5.2. When to Use Adapter Pattern

  • When an outside component provides captivating functionality that we’d like to reuse, but it’s incompatible with our current application. A suitable Adapter can be developed to make them compatible with each other
  • When our application is not compatible with the interface that our client is expecting
  • When we want to reuse legacy code in our application without making any modification in the original code

5.3. Key Points of Differentiation

  • While proxy provides the same interface, Adapter provides a different interface that’s compatible with its client
  • Adapter pattern is used after the application components are designed so that we can use them without modifying the source code. This is in contrast to Bridge pattern, which is used before the components are designed.

6. Bridge Pattern

The official definition for Bridge design pattern introduced by Gang of Four (GoF) is to decouple an abstraction from its implementation so that the two can vary independently.

This means to create a bridge interface that uses OOP principles to separate out responsibilities into different abstract classes.

6.1. Bridge Pattern Example

For the Bridge pattern, we’ll consider two layers of abstraction; one is the geometric shape (like triangle and square) which is filled with different colors (our second abstraction layer):

First, we’ll define a color interface:

public interface Color {
    void fill();
}

Now we’ll create a concrete class for this interface:

public class Blue implements Color {
    @Override
    public String fill() {
        return "Color is Blue";
    }
}

Let’s now create an abstract Shape class which consists a reference (bridge) to the Color object:

public abstract class Shape {
    protected Color color;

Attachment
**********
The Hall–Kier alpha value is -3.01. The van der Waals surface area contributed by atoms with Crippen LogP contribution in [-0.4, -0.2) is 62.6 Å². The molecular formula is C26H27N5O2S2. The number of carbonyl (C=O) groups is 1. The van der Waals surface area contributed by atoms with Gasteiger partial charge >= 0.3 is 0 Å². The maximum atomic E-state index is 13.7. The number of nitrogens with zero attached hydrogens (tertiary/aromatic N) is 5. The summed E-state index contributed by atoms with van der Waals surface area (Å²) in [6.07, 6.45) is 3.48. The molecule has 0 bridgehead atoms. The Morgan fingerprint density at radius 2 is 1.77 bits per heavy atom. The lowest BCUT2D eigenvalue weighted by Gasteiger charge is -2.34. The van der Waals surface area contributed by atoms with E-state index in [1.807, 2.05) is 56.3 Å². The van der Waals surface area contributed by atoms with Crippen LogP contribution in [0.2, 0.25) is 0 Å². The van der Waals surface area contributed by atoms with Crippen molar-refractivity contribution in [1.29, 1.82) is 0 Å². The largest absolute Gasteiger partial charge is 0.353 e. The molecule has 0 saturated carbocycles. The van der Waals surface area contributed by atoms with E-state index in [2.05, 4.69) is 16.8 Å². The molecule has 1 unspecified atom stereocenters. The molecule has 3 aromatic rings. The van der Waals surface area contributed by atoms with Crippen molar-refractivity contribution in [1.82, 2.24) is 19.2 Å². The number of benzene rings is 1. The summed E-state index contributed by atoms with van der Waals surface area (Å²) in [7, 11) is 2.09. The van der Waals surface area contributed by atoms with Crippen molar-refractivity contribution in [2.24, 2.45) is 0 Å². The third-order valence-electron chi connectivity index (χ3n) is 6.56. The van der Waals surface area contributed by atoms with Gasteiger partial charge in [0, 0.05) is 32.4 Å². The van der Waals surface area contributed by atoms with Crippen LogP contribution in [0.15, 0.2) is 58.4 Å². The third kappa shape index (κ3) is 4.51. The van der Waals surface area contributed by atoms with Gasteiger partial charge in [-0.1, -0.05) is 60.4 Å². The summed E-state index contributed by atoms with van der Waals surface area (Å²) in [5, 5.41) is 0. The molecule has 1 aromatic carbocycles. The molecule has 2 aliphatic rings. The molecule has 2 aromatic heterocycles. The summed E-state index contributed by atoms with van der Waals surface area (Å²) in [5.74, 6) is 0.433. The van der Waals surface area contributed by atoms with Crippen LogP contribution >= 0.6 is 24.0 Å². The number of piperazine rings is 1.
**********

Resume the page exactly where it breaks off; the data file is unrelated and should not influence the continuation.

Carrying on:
//standard constructors
    
    abstract public String draw();
}

We’ll now create a concrete class of Shape interface which will utilize method from Color interface as well:

public class Square extends Shape {

    public Square(Color color) {
        super(color);
    }

    @Override
    public String draw() {
        return "Square drawn. " + color.fill();
    }
}

For this pattern, the following assertion will be true:

@Test
public void whenBridgePatternInvoked_thenConfigSuccess() {
    //a square with red color
    Shape square = new Square(new Red());
 
    assertEquals(square.draw(), "Square drawn. Color is Red");
}

Here, we’re using Bridge pattern and passing the desired color object. As we can note in the output, the shape gets draws with the desired color:

Square drawn. Color: Red
Triangle drawn. Color: Blue

6.2. When to Use Bridge Design Pattern

  • When we want a parent abstract class to define the set of basic rules, and the concrete classes to add additional rules
  • When we have an abstract class that has a reference to the objects, and it has abstract methods that will be defined in each of the concrete classes

6.3. Key Points of Differentiation

  • A Bridge pattern can only be implemented before the application is designed.
  • Allows an abstraction and implementation to change independently whereas an Adapter pattern makes it possible for incompatible classes to work together

7. Conclusion

In this article, we focused on the Structural Design Pattern and differences between some of its types.

As always, the full implementation of this tutorial can be found over on Github.

Monitor and troubleshoot Java applications and services with Datadog: